Thanks for the input chaps. All good. Of course Tom is probably the most famous proponent of the remix and I'll certainly be talking to him but I want to try and get a fan's perspective of it all. My own experience with re-edits and remixes is probably I guess, typical of a mainly 60s early 70s soul fan in that I struggle to 'get it' a lot of the time and tend to hear the repetativeness and the synthed sounds as lacking the original's impact.  Like I say, I understand the 12 inch requirement for the disco dance floor and understand the mixing technicalities, (I spent two days with Pete Humphries of Frankford Wayne/Masterworks), it's the additional musical input I'm interested in having explained.

 

Perfect example of what I'm looking for. Cheers Jocko.

 

Of course the end results will be subjective tailored to individual tastes and I'm wary of that for sure.

 

Much obliged Chaps. The responses and the PMs have given me a few leads/ routes to explore.

 

Regards,

 

Dave

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Dave....creating a mix from recorded elements i.e. instruments and the human voice will have challenges. There is a lot of conflict with frequencies and harmonics affecting the general sound in any case, but.....put those down on to tape, with hiss, because it is poor tape stock and a badly serviced recording machine and bingo, you have a sound that Northern Soulers like ha ha!! Kidding like! Once those recordings are tweaked and filters put in here and there to null out the lower frequency bass strings mudding up the kick drum for example, you are then starting to be a thoughtful mixer. On my 'Make Five' releases last year I mixed for the very first time in my life, took the recordings to Metropolis in Chiswick and they said, yes, they sound fine and mastered them for me! I have a pdf for you...I will send you the link to get it.

 

Oh, if anybody hasanything on Philly Horns/strings let me know. I have a project coming up soon and need to nail the sound...

Edited by Carl Dixon

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Second that. Tom will tell you the rudimentary principles of melodic mixing, of which he is the undisputed king. If you need an introduction I'll fix it.. 

 

Ian D :D

 

Third that. He'll talk for hours and play you tunes own the phone that will blow you away. Really one of the good guys and so, so passionate.

 

Steve

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Hi Dave.

 

I will have to disagree with some of the folks here, including those for whom I have a degree of respect. Tom Moulton's style is essentially melodically driven, and can be easily identified by his fomula regarding the use of material already available to him. Moulton is concerned with stretching out the elements of a track that are already present, and this continues to be the case. There is a a clearly identifiable 'Tom Moulton' mix style, but it owes a huge amount to his having access to the original masters. Given equal access to such material it is highly likely that the results would be significantly different - rather than being limited to a 're-edit' as opposed to a 're-mix'.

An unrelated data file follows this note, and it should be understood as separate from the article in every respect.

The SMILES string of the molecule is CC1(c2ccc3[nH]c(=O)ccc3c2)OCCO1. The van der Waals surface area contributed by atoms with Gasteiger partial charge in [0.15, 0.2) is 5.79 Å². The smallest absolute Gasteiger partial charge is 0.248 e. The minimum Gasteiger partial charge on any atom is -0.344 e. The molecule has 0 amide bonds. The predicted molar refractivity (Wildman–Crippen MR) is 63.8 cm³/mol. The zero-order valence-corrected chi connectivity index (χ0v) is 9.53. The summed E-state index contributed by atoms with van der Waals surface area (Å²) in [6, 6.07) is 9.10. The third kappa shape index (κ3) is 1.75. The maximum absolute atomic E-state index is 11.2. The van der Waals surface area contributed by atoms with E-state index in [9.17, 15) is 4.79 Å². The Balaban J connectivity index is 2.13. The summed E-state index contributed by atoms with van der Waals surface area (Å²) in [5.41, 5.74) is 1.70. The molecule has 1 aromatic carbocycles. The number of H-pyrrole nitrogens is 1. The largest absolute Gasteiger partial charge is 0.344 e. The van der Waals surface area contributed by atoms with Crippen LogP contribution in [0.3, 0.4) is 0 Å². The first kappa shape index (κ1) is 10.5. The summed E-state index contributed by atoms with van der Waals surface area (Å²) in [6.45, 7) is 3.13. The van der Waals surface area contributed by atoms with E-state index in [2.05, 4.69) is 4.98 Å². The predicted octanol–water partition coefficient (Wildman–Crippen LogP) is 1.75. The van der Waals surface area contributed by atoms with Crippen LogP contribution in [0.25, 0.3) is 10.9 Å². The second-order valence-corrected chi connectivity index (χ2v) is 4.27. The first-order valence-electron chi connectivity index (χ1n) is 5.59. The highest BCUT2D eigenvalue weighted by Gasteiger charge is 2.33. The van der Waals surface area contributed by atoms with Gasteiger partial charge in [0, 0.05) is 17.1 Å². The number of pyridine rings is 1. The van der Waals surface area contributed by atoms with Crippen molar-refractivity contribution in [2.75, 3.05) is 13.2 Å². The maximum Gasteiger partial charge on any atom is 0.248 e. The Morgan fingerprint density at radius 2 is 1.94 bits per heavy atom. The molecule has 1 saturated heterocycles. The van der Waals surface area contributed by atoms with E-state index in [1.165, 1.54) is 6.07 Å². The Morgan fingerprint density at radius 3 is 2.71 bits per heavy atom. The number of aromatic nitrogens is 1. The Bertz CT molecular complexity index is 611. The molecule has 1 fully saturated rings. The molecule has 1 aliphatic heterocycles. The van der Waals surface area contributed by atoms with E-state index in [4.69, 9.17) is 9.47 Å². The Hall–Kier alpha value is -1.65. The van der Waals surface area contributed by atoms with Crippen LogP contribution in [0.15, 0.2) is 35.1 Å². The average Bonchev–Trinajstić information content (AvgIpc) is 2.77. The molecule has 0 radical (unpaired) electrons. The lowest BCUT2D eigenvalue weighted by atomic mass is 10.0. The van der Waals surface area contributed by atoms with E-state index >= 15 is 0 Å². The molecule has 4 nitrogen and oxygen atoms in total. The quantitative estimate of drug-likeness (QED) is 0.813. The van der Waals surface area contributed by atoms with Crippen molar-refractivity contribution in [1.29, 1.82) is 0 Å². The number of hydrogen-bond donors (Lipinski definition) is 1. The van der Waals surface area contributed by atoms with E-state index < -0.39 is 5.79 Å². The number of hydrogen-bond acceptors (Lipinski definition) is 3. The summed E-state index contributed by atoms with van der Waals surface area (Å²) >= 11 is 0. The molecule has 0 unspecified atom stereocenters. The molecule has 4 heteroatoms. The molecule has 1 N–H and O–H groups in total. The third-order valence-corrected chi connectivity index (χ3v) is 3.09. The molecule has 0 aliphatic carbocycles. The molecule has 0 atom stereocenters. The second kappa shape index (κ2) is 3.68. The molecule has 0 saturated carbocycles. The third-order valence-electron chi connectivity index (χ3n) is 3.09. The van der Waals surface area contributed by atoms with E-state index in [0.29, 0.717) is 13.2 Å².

There is a reason why Moulton's popularity and approach failed to work when the 'break' became important as an element inherent in the mix (and the 'edit' - see the 'Latin Rascals'), for which Shep Pettibone (developing the style of Walter Gibbons) should receive greater credit. 'Hip Hop' should also receive credit for transforming the nature of 'the mix', and the rise of the DJ (and subsequent growth in the need for 'mix-friendly' records and structures for a consumer driven dance floor) should not be underestimated. If you want to consider the impact and failure of Moulton's influence then Morales recent mixes are a testament to the ultimate limitations in organising original material.

 

For every major narrative there is (are) counter narratives.

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Hi Dave.

 

I will have to disagree with some of the folks here, including those for whom I have a degree of respect. Tom Moulton's style is essentially melodically driven, and can be easily identified by his fomula regarding the use of material already available to him. Moulton is concerned with stretching out the elements of a track that are already present, and this continues to be the case. There is a a clearly identifiable 'Tom Moulton' mix style, but it owes a huge amount to his having access to the original masters. Given equal access to such material it is highly likely that the results would be significantly different - rather than being limited to a 're-edit' as opposed to a 're-mix'.

 

There is a reason why Moulton's popularity and approach failed to work when the 'break' became important as an element inherent in the mix (and the 'edit' - see the 'Latin Rascals'), for which Shep Pettibone (developing the style of Walter Gibbons) should receive greater credit. 'Hip Hop' should also receive credit for transforming the nature of 'the mix', and the rise of the DJ (and subsequent growth in the need for 'mix-friendly' records and structures for a consumer driven dance floor) should not be underestimated. If you want to consider the impact and failure of Moulton's influence then Morales recent mixes are a testament to the ultimate limitations in organising original material.

 

For every major narrative there is (are) counter narratives.